In a recent Dunc’d On podcast (which I highly recommend as a great listen for NBA fans), the hosts Danny and Nate briefly commented upon how the Celtics defense this season has been bolstered by the league’s second best 3-point defense, in terms of percentage of opponent makes. They also mentioned, however, that many NBA thinkers speculate 3-point percentage defense may be mostly due to luck and beyond the defense’s control. In fact, many argue that the best indicator of a good 3-point defense is the ability to limit opponent 3-point attempts, particularly the dangerous corner threes. I have previously written a little about 3-point defense for bigthreesports.com.
With the conventional wisdom in mind, it also should be noted that the Celtics under coach Brad Stevens have consistently performed well in 3-point percentage defense. Boston has been a top five ranked team in this regard during each of the five years (if we include the current season) of the Stevens tenure. Perhaps there is something more than luck going on here? I decided to investigate this more deeply.
Now for the math. Overall, Celtics opponents have attempted 8578 3-pointers and made 2898 since the 2013-14 season, good for about 33.8%. If we assume each 3-point attempt over this time period had a likelihood of going in equal to the league average 3-point percentage of the particular year it was taken, Celtics opponents would be expected to make roughly 3059 of those of those 8578 attempts, or about 35.7%. The big question is how likely would a “league average” 3-point defense see a 1.9 percentage point difference between expectation and actuality over this time period? In other words, could we reasonably argue that the Celtics just got lucky?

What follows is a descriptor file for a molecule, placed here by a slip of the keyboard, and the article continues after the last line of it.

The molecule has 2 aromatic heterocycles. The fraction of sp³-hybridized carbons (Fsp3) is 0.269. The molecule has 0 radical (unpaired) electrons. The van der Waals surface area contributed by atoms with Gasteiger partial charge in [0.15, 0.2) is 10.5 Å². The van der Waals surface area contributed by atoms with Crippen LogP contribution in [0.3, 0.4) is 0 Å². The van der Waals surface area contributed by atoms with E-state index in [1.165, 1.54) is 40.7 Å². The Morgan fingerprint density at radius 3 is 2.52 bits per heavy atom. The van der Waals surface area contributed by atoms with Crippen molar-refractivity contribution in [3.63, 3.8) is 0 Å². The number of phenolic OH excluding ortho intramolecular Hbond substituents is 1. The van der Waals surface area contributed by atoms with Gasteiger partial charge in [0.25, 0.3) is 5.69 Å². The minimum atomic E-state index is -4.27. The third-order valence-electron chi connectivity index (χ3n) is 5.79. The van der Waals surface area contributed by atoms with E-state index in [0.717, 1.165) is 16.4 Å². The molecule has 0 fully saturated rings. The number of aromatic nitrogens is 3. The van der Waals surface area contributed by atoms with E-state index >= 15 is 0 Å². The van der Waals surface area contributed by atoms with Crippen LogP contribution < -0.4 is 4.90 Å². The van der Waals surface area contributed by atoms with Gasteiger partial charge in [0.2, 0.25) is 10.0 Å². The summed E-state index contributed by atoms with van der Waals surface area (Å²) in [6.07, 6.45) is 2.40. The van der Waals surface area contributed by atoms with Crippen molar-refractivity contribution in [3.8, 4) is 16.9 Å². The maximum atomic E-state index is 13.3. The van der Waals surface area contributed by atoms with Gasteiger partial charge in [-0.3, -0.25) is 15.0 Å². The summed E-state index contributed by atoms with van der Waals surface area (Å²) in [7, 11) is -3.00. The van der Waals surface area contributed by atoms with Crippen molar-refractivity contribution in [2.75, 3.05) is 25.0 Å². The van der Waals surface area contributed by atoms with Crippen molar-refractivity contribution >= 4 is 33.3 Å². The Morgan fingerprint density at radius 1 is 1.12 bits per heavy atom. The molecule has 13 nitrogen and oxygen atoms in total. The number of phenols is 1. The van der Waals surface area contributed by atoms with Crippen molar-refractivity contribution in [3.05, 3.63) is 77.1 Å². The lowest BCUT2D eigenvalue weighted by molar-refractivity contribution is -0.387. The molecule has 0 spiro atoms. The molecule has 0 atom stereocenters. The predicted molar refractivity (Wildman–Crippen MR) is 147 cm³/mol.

This question is not all that hard to answer if (and this is a big if) we assume that each 3-point attempt is independent. This essentially means that the result of one shot has no bearing on the result of a future attempt. Under this assumption, we can simulate a bunch (50000 to be precise) of five year periods and see how many times our theoretical “league average” 3-point defense would force as low a percentage as the Celtics.
Out of the 50000 simulations, the league average defense defended the 3-point line as well as the Celtics only 8 times (0.016% of the time). Under this preliminary analysis, we have strong evidence that the Boston’s 3-Point defense is better than league average. Maybe there is something more than noise here?
Perhaps we just want to analyze this season’s three point defense. After all, some of the perimeter defenders on previous Celtic teams, such as Jae Crowder and Avery Bradley, have left and new faces, like Jaylen Brown and Jayson Tatum, have a more prominent role. This season (through January 5th) Celtic opponents have made 374 out of 1096 3-point attempts (34.1%). The league-wide 3-point percentage for this season is currently 36.4%. If we simulate 1096 attempts over and over again, with the independence assumption, we observe that a league average 3-point defense would achieve a percentage this low by chance alone about 6.2% of the time. As those who have experience in stats may know, this is on the edge of but is not quite a “statistically significant result” (if we use a one-tailed test at the 0.05 level). In other words we would rate this kind of performance as impressive, but maybe not impressive enough to really be convinced that the Celtics are a substantially better than average 3-point defense this season.
I tried out one more approach because I felt a little unsure about treating each opponent 3-point attempt as independent. After all, a player on a cold shooting night might not be expected to make his next attempt with the same probability that his season percentage would suggest. Also, my simulations assumed that every opponent shooter was league average, when in actuality there are of course a wide range of abilities.